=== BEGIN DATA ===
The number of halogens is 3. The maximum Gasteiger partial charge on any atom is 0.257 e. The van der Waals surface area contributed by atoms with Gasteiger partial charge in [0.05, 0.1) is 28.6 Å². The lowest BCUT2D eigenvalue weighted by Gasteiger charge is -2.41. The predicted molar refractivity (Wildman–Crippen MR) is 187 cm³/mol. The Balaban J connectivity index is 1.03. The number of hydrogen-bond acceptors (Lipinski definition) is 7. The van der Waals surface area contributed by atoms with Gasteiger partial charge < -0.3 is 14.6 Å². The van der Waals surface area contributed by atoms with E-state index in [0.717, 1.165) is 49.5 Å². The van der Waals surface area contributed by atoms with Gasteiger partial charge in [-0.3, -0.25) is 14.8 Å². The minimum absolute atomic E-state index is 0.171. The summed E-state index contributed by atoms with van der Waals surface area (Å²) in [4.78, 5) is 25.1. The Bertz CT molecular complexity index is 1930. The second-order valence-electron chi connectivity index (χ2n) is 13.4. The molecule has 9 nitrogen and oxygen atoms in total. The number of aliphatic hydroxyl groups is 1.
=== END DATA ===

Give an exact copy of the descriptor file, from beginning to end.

The number of halogens is 3. The maximum Gasteiger partial charge on any atom is 0.257 e. The van der Waals surface area contributed by atoms with Gasteiger partial charge in [0.05, 0.1) is 28.6 Å². The lowest BCUT2D eigenvalue weighted by Gasteiger charge is -2.41. The predicted molar refractivity (Wildman–Crippen MR) is 187 cm³/mol. The Balaban J connectivity index is 1.03. The number of hydrogen-bond acceptors (Lipinski definition) is 7. The van der Waals surface area contributed by atoms with Gasteiger partial charge < -0.3 is 14.6 Å². The van der Waals surface area contributed by atoms with E-state index in [0.717, 1.165) is 49.5 Å². The van der Waals surface area contributed by atoms with Gasteiger partial charge in [-0.3, -0.25) is 14.8 Å². The minimum absolute atomic E-state index is 0.171. The summed E-state index contributed by atoms with van der Waals surface area (Å²) in [4.78, 5) is 25.1. The Bertz CT molecular complexity index is 1930. The second-order valence-electron chi connectivity index (χ2n) is 13.4. The molecule has 9 nitrogen and oxygen atoms in total. The number of aliphatic hydroxyl groups is 1.